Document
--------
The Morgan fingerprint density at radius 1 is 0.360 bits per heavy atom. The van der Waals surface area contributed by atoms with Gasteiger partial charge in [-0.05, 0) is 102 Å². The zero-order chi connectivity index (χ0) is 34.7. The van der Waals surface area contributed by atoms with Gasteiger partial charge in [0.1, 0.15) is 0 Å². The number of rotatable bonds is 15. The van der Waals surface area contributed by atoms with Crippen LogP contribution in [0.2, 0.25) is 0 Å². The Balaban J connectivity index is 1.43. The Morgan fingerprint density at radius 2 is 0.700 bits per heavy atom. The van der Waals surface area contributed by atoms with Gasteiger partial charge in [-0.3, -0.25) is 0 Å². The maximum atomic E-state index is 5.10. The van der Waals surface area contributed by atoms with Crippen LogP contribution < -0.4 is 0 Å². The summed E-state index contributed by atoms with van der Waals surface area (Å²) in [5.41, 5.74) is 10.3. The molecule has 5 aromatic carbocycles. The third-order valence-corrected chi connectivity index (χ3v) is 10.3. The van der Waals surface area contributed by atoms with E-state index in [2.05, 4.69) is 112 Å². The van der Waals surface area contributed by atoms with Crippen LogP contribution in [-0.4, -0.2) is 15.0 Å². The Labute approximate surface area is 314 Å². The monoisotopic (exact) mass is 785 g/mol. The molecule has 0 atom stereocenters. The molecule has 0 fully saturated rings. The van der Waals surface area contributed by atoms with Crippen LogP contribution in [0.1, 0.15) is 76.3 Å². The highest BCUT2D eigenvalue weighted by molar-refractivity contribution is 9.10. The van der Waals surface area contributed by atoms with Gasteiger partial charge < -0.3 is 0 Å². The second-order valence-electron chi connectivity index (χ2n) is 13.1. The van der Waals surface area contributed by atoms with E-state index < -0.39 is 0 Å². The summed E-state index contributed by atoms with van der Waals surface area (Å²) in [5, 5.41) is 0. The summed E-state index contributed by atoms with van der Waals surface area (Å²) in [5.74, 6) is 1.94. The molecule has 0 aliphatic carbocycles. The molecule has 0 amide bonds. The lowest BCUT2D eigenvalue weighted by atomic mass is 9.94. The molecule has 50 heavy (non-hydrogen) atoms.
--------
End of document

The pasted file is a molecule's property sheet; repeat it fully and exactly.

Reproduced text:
The Morgan fingerprint density at radius 1 is 0.360 bits per heavy atom. The van der Waals surface area contributed by atoms with Gasteiger partial charge in [-0.05, 0) is 102 Å². The zero-order chi connectivity index (χ0) is 34.7. The van der Waals surface area contributed by atoms with Gasteiger partial charge in [0.1, 0.15) is 0 Å². The number of rotatable bonds is 15. The van der Waals surface area contributed by atoms with Crippen LogP contribution in [0.2, 0.25) is 0 Å². The Balaban J connectivity index is 1.43. The Morgan fingerprint density at radius 2 is 0.700 bits per heavy atom. The van der Waals surface area contributed by atoms with Gasteiger partial charge in [-0.3, -0.25) is 0 Å². The maximum atomic E-state index is 5.10. The van der Waals surface area contributed by atoms with Crippen LogP contribution < -0.4 is 0 Å². The summed E-state index contributed by atoms with van der Waals surface area (Å²) in [5.41, 5.74) is 10.3. The molecule has 5 aromatic carbocycles. The third-order valence-corrected chi connectivity index (χ3v) is 10.3. The van der Waals surface area contributed by atoms with E-state index in [2.05, 4.69) is 112 Å². The van der Waals surface area contributed by atoms with Crippen LogP contribution in [-0.4, -0.2) is 15.0 Å². The Labute approximate surface area is 314 Å². The monoisotopic (exact) mass is 785 g/mol. The molecule has 0 atom stereocenters. The molecule has 0 fully saturated rings. The van der Waals surface area contributed by atoms with Crippen LogP contribution in [0.1, 0.15) is 76.3 Å². The highest BCUT2D eigenvalue weighted by molar-refractivity contribution is 9.10. The van der Waals surface area contributed by atoms with Gasteiger partial charge < -0.3 is 0 Å². The second-order valence-electron chi connectivity index (χ2n) is 13.1. The van der Waals surface area contributed by atoms with E-state index < -0.39 is 0 Å². The summed E-state index contributed by atoms with van der Waals surface area (Å²) in [5, 5.41) is 0. The summed E-state index contributed by atoms with van der Waals surface area (Å²) in [5.74, 6) is 1.94. The molecule has 0 aliphatic carbocycles. The molecule has 0 amide bonds. The lowest BCUT2D eigenvalue weighted by atomic mass is 9.94. The molecule has 50 heavy (non-hydrogen) atoms.